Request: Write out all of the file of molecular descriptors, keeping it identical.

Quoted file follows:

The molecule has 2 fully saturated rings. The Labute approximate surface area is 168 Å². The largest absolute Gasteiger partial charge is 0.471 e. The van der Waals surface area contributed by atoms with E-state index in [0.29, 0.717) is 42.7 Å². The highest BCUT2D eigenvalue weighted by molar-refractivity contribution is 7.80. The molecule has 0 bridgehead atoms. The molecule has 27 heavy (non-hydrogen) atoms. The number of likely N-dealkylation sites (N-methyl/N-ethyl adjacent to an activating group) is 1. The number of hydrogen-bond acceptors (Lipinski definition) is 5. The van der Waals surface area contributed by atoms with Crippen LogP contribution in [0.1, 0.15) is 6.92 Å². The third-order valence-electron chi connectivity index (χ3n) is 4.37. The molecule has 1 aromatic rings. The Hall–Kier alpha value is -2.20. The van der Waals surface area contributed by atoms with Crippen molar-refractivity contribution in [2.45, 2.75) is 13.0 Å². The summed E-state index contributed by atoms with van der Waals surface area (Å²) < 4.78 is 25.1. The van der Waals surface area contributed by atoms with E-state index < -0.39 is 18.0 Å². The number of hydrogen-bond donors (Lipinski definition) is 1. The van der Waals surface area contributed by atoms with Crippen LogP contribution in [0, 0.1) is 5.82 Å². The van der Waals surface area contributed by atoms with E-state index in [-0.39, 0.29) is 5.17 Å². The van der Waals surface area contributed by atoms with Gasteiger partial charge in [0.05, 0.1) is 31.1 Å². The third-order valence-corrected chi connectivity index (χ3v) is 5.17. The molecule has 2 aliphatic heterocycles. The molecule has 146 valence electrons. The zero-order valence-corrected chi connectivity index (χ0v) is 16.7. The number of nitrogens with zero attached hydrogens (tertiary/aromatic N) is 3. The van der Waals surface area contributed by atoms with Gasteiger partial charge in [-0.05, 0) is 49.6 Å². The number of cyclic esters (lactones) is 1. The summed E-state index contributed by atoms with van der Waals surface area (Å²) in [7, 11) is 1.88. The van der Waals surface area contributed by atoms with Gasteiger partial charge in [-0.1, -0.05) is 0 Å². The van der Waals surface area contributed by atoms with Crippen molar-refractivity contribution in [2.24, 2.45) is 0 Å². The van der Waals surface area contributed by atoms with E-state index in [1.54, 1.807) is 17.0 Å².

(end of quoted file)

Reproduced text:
The molecule has 2 fully saturated rings. The Labute approximate surface area is 168 Å². The largest absolute Gasteiger partial charge is 0.471 e. The van der Waals surface area contributed by atoms with E-state index in [0.29, 0.717) is 42.7 Å². The highest BCUT2D eigenvalue weighted by molar-refractivity contribution is 7.80. The molecule has 0 bridgehead atoms. The molecule has 27 heavy (non-hydrogen) atoms. The number of likely N-dealkylation sites (N-methyl/N-ethyl adjacent to an activating group) is 1. The number of hydrogen-bond acceptors (Lipinski definition) is 5. The van der Waals surface area contributed by atoms with Crippen LogP contribution in [0.1, 0.15) is 6.92 Å². The third-order valence-electron chi connectivity index (χ3n) is 4.37. The molecule has 1 aromatic rings. The Hall–Kier alpha value is -2.20. The van der Waals surface area contributed by atoms with Crippen molar-refractivity contribution in [2.45, 2.75) is 13.0 Å². The summed E-state index contributed by atoms with van der Waals surface area (Å²) < 4.78 is 25.1. The van der Waals surface area contributed by atoms with E-state index < -0.39 is 18.0 Å². The number of hydrogen-bond donors (Lipinski definition) is 1. The van der Waals surface area contributed by atoms with Crippen LogP contribution in [0, 0.1) is 5.82 Å². The van der Waals surface area contributed by atoms with E-state index in [-0.39, 0.29) is 5.17 Å². The van der Waals surface area contributed by atoms with Gasteiger partial charge in [0.05, 0.1) is 31.1 Å². The third-order valence-corrected chi connectivity index (χ3v) is 5.17. The molecule has 2 aliphatic heterocycles. The molecule has 146 valence electrons. The zero-order valence-corrected chi connectivity index (χ0v) is 16.7. The number of nitrogens with zero attached hydrogens (tertiary/aromatic N) is 3. The van der Waals surface area contributed by atoms with Gasteiger partial charge in [-0.05, 0) is 49.6 Å². The number of cyclic esters (lactones) is 1. The summed E-state index contributed by atoms with van der Waals surface area (Å²) in [7, 11) is 1.88. The van der Waals surface area contributed by atoms with Gasteiger partial charge in [-0.1, -0.05) is 0 Å². The van der Waals surface area contributed by atoms with Crippen molar-refractivity contribution in [2.24, 2.45) is 0 Å². The van der Waals surface area contributed by atoms with E-state index in [1.54, 1.807) is 17.0 Å².